Users of erectile dysfunction (ED) drugs have higher rates of sexually transmitted disease (STD) than do non-users, Harvard researchers at Massachusetts General Hospital have found after analyzing insurance records of more than 1.4 million U.S. men over age 40. The findings, published in the July 6th edition of Annals of Internal Medicine, suggest physicians who prescribe ED drugs for their male patients, even older ones, should be sure to discuss with them the importance of safer sex practices.The study’s lead author is Anupam B. Jena, MD, PhD, of the MGH’s Department of Medicine. The senior author is Dana Goldman, PhD, director of the Schaeffer Center for Health Policy and Economics at the University of Southern California (USC).“Anyone who does not practice safer sex, no matter their age, can contract an STD,” says Jena. “Even though STDs are quite rare among older men – on the order of 1 per 1,000 individuals – we found that STD rates in men who used ED drugs were two to three times higher, both before and after they filled their first prescription.”Jena and his co-authors note that ED drugs have become popular since sildenafil (Viagra) was first introduced in 1998. As early as 2002 it was estimated that up to 20 percent of U.S. men over 40 had tried an ED drug. Studies have shown both that rates of STDs, including HIV/AIDS, are rising in older individuals as well as in the general public and that people over 50 are much less likely than those in their 20s to use condoms during sex or to be tested for HIV infection. A survey of primary care physicians found that they rarely if ever discussed reducing sexual risk factors with middle aged or older patients.Small studies of men who have sex with men had associated the use of ED drugs with higher-risk behaviors and increased rates of STDs. But no previous study had examined the relationship between ED drugs and STD risk in a large, representative sample of privately insured older men. For the current study, the researchers examined health insurance claims records covering 1997 though 2006 from 44 large U.S. employers. For male beneficiaries over 40 who used ED drugs, the researchers collected data covering one year before and one year after the first prescription was filled. Each ED drug user was matched with five non-users randomly selected from the database, for whom claims data covering the same two-year periods was collected.The final study group included about 40,000 men who used ED drugs and nearly 1.37 million who did not. In both the year before and the year after the first ED drug prescription, users had significantly higher rates of STDs than did non-users in matching time periods. HIV/AIDS was the most frequently reported STD in both groups, followed by chlamydia. Since the prevalence of STDs did not markedly change after ED drug therapy began, the authors note that the difference between groups probably reflects higher-risk sexual practices among users of the drugs. The data gathered could not indicate whether ED drug use itself increased STD risk, but the authors are investigating that question in a further study.“Health care providers need to recognize that their older adult patients who are on ED drugs are already at a higher risk of having or acquiring an STD,” says Goldman. “Both the physicians who prescribe these drugs and the pharmacists who fill those prescriptions should counsel all patients on the importance of safer sexual practices.”Co-authors of the Annals of Internal Medicine report are Amee Kamdar, PhD, University of Chicago; Darius Lakdawalla, PhD, Schaeffer Center at USC; and Yang Lu, PhD, RAND Corporation. The study was supported by grants from the RAND Roybal Center for Health Policy Simulation, the National Institutes of Health, the Agency for Healthcare Research and Quality, and the Bing Center for Health Economics.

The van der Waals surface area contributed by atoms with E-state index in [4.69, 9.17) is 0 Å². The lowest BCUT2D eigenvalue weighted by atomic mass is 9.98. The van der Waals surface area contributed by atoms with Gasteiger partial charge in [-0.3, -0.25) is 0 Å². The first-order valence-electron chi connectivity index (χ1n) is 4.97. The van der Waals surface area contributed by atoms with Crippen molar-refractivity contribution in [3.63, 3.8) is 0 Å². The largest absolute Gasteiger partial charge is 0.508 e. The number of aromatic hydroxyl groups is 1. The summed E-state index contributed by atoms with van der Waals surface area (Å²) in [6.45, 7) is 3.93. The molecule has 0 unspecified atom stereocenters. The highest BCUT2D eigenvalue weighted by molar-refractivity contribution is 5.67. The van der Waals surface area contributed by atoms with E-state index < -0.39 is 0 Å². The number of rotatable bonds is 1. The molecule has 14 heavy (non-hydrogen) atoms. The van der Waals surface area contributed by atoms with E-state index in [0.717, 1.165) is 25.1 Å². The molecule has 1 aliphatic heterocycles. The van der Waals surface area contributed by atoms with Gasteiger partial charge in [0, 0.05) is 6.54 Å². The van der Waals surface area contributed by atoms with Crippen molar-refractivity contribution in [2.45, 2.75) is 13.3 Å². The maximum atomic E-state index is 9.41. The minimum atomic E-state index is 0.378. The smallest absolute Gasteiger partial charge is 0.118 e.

When he was in high school, Ozdemir Vayisoglu ’16 dug into the past, uncovering buried secrets at an archeological site in his native Turkey. This summer, he was digging again. But instead of carefully sifting through dirt thousands of miles away, he was poring over archives at Harvard’s Semitic Museum.Working with its director, Peter Der Manuelian, Vayisoglu helped research and develop an exhibit that examines the museum’s founding in 1903 by Professor David Gordon Lyon.“We really want to recapture [Lyon’s] vision in creating this museum,” said Vayisoglu, an economics concentrator from Eliot House who also loves history, archaeology, and museum studies. “He saw this museum as an educational tool.”Egyptian stelae, cuneiform tablets, Israelite figurines, Roman glass, historic travel photos, and ethnographic objects from the Middle East all will be part of the vivid exhibit set to open this fall.For 10 weeks, Vayisoglu scoured Lyon’s diary entries and the registration cards of museum objects to help develop themes for the display and the exhibit’s accompanying text. “His diaries were amazing. It was like digging up the past in the archives. It was just a different kind of excavation … you never know what you are going to find out.”Vayisoglu is one of 11 Harvard undergraduates who worked closely with Harvard faculty and administrators this summer as part of the Summer Humanities and Arts Research Program (SHARP). Sponsored by the Office of Undergraduate Research and Fellowships, SHARP, now in its second year, connects students seeking research opportunities in the arts and humanities with Harvard scholars and experts looking for help.The initiative is the latest addition to the summertime undergraduate research program, which began nine years ago with the Harvard College Program for Research in Science and Engineering. The Harvard College Behavioral Laboratory in the Social Sciences soon followed, along with the Program for Research in Markets and Organizations, in collaboration with Harvard Business School.Adding a humanities and arts component to the summer research programs has long been a goal for its administrators. Harvard faculty members have also been eager to get involved. The number of SHARP research partnerships more than doubled since the program began last year. This summer, students researched primitive navigation techniques for a Science Center exhibit in December organized by the Harvard Museums of Science & Culture, and worked with the Peabody Essex Museum to explore how visitors engage with the museum. The students studied African musicians, the legacy of World War I, and folklore.“Focus was the great gift of the SHARP Program,” wrote Maria Tatar in an email. Harvard’s John L. Loeb Professor of Germanic Languages and Literatures and of Folklore and Mythology researched African-American folktales with help from undergraduates Ali Zimmerman ’15 and Rebecca Panovka ’16. “The three of us were able to live and breathe the air of the research program, and weekly meetings gave us the chance to exchange information, ideas, discoveries, and obsessions. … It did not take long for us to reach the point where we felt collectively that this was the richest and most intellectually rewarding work we had ever done.”Since 2005, more than 1,000 students have taken part in the competitive research programs that allow busy Harvard undergraduates to focus on one research project free of other obligations and demanding class schedules. The work is a perfect primer on the rigors of steady, self-directed academic research. For some students, that flexibility proves challenging.Zimmerman, who spent much of her summer online researching how the “The Frog Prince” evolved from a Brothers Grimm fairytale to a reworked Disney film, as well as the evolution of the “Tar-Baby” story, based on a character from the Uncle Remus stories by Joel Chandler Harris, said she experienced a type of “culture shock” with SHARP. When school is in session, “You have to balance four classes, extracurriculars, make time to eat,” said Zimmerman who also works during the semester. This schedule “has been a shift for me,” she added, “and my biggest challenge.”Working so closely with a Harvard expert seeking input and feedback also took some getting used to. Initially, Zimmerman found herself a little overwhelmed to “be in the room with the person who wrote the book and have her say, ‘Well, what do you think about this?’ And you’re like ‘What do you mean, what do I think? What do you think? That’s what matters.’”But Tatar’s inclusive style put the rising senior at ease. “She was so welcoming and generous with her time and thoughts and really considering of what you have to say,” said Zimmerman.Students also learn from each other. Each year the undergraduates live and socialize in “the research village,” more commonly known as Mather House, and the Dudley House dining hall. The area transforms into a living laboratory where friendships and the exchange of ideas flourish between young scientists and sociologists, authors, and engineers.“The key to what happens in the house environment is the fellows themselves,” said Greg Llacer, director of the Office of Undergraduate Research and Fellowships. “We really emphasize that the cohort drives their own identity, and they drive it through their own interactions.”Those interactions extended beyond campus, with trips to the Arnold Arboretum, Tanglewood, and a local chocolate factory, among other outings. Llacer recalled two students comparing their areas of research on a visit to Fenway Park. “To me that was a success story beyond my wildest imagination … they are talking about their intellectual interests, no matter where they are.”The program also organized weekly discussions for the budding scholars, such as a public speaking primer for researchers, and a research integrity training session, as well talks in specific research fields. This summer SHARP attendees met with several Harvard luminaries including the authors Louis Menand, the Anne T. and Robert M. Bass Professor of English; Jill Lepore, the David Woods Kemper ’41 Professor of American History; and Diana Sorensen, dean of arts and humanities and James F. Rothenberg Professor of Romance Languages and Literatures and of Comparative Literature.“They are really getting the top people in the field to come talk to us in a very intimate setting,” said Rachel Gibian ’15, a religion and literature concentrator who engaged her passion for the stage during her summer research work. Gibian joined forces with Tim McCarthy, Harvard lecturer on history and literature and on public policy, helping him research and craft a play titled “Four Harriets” about prominent female abolitionists during the Civil War. The play will premiere at the American Repertory Theater this season as part of a series of Civil War-themed productions. Gibian also trolled the Schlesinger and Houghton libraries looking for information that would help McCarthy with a spring course he is developing in tandem with the series.Gibian said her summer experience lived up to the finding of the 2009 Harvard Arts Task Force that encouraged a greater emphasis on art-making in the undergraduate curriculum.“This seemed like a great way to bring art-making in to academic research. So yes, you are spending hours and hours at Houghton and Schlesinger library … but the end result is a play and the research question you are asking is ‘What would Harriet Beecher Stowe say to Harriet Tubman?’ … ‘How do we make these characters come alive?’”